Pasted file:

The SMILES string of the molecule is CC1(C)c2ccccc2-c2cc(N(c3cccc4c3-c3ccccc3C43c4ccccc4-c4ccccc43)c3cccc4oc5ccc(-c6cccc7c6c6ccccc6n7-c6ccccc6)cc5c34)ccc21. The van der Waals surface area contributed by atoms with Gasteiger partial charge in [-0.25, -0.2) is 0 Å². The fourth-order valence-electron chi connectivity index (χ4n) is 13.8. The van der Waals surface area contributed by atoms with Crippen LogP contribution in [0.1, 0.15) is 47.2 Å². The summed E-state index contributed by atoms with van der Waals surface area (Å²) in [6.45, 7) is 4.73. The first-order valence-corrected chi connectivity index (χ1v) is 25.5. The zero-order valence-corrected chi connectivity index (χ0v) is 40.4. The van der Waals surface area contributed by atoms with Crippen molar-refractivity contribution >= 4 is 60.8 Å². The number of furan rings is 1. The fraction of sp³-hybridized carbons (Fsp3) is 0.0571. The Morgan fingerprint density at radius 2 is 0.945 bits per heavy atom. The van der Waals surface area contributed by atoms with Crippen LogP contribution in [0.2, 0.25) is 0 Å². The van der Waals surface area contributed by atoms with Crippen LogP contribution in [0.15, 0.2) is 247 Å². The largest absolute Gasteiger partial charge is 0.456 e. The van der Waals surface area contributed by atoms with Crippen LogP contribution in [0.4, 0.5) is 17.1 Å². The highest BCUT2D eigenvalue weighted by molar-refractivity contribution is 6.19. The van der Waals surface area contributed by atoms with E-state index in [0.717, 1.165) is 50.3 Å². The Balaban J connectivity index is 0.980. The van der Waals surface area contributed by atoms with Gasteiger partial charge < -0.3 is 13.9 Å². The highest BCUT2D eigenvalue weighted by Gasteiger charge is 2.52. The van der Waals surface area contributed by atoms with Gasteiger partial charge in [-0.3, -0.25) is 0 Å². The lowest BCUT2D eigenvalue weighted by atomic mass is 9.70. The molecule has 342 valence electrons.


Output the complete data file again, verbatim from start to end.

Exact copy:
The SMILES string of the molecule is CC1(C)c2ccccc2-c2cc(N(c3cccc4c3-c3ccccc3C43c4ccccc4-c4ccccc43)c3cccc4oc5ccc(-c6cccc7c6c6ccccc6n7-c6ccccc6)cc5c34)ccc21. The van der Waals surface area contributed by atoms with Gasteiger partial charge in [-0.25, -0.2) is 0 Å². The fourth-order valence-electron chi connectivity index (χ4n) is 13.8. The van der Waals surface area contributed by atoms with Crippen LogP contribution in [0.1, 0.15) is 47.2 Å². The summed E-state index contributed by atoms with van der Waals surface area (Å²) in [6.45, 7) is 4.73. The first-order valence-corrected chi connectivity index (χ1v) is 25.5. The zero-order valence-corrected chi connectivity index (χ0v) is 40.4. The van der Waals surface area contributed by atoms with Crippen molar-refractivity contribution >= 4 is 60.8 Å². The number of furan rings is 1. The fraction of sp³-hybridized carbons (Fsp3) is 0.0571. The Morgan fingerprint density at radius 2 is 0.945 bits per heavy atom. The van der Waals surface area contributed by atoms with Crippen LogP contribution in [0.2, 0.25) is 0 Å². The van der Waals surface area contributed by atoms with Crippen LogP contribution in [0.15, 0.2) is 247 Å². The largest absolute Gasteiger partial charge is 0.456 e. The van der Waals surface area contributed by atoms with Crippen LogP contribution in [0.4, 0.5) is 17.1 Å². The highest BCUT2D eigenvalue weighted by molar-refractivity contribution is 6.19. The van der Waals surface area contributed by atoms with E-state index in [0.717, 1.165) is 50.3 Å². The Balaban J connectivity index is 0.980. The van der Waals surface area contributed by atoms with Gasteiger partial charge < -0.3 is 13.9 Å². The highest BCUT2D eigenvalue weighted by Gasteiger charge is 2.52. The van der Waals surface area contributed by atoms with Gasteiger partial charge in [-0.3, -0.25) is 0 Å². The lowest BCUT2D eigenvalue weighted by atomic mass is 9.70. The molecule has 342 valence electrons.